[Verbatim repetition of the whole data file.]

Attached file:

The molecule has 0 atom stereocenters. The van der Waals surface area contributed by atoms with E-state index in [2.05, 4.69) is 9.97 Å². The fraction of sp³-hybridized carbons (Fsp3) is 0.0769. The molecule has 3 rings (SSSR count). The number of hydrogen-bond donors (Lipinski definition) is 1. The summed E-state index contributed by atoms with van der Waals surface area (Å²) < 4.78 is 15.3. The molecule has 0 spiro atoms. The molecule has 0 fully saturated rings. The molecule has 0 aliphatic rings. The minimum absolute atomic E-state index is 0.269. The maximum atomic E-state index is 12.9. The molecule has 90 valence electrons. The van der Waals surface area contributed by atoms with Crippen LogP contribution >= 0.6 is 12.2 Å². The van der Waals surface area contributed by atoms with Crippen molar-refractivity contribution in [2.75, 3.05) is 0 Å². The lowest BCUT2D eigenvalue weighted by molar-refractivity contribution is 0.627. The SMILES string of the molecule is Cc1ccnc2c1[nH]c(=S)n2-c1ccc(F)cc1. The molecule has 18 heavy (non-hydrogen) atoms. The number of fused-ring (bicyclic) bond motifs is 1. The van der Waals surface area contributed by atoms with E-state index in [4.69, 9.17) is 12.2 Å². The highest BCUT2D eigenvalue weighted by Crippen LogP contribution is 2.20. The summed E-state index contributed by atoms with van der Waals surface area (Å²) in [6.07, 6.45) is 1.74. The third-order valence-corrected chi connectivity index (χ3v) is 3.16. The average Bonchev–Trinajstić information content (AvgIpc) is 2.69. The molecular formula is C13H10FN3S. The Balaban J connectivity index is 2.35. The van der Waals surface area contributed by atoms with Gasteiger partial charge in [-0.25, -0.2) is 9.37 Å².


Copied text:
The molecule has 0 atom stereocenters. The van der Waals surface area contributed by atoms with E-state index in [2.05, 4.69) is 9.97 Å². The fraction of sp³-hybridized carbons (Fsp3) is 0.0769. The molecule has 3 rings (SSSR count). The number of hydrogen-bond donors (Lipinski definition) is 1. The summed E-state index contributed by atoms with van der Waals surface area (Å²) < 4.78 is 15.3. The molecule has 0 spiro atoms. The molecule has 0 fully saturated rings. The molecule has 0 aliphatic rings. The minimum absolute atomic E-state index is 0.269. The maximum atomic E-state index is 12.9. The molecule has 90 valence electrons. The van der Waals surface area contributed by atoms with Crippen LogP contribution >= 0.6 is 12.2 Å². The van der Waals surface area contributed by atoms with Crippen molar-refractivity contribution in [2.75, 3.05) is 0 Å². The lowest BCUT2D eigenvalue weighted by molar-refractivity contribution is 0.627. The SMILES string of the molecule is Cc1ccnc2c1[nH]c(=S)n2-c1ccc(F)cc1. The molecule has 18 heavy (non-hydrogen) atoms. The number of fused-ring (bicyclic) bond motifs is 1. The van der Waals surface area contributed by atoms with E-state index in [4.69, 9.17) is 12.2 Å². The highest BCUT2D eigenvalue weighted by Crippen LogP contribution is 2.20. The summed E-state index contributed by atoms with van der Waals surface area (Å²) in [6.07, 6.45) is 1.74. The third-order valence-corrected chi connectivity index (χ3v) is 3.16. The average Bonchev–Trinajstić information content (AvgIpc) is 2.69. The molecular formula is C13H10FN3S. The Balaban J connectivity index is 2.35. The van der Waals surface area contributed by atoms with Gasteiger partial charge in [-0.25, -0.2) is 9.37 Å².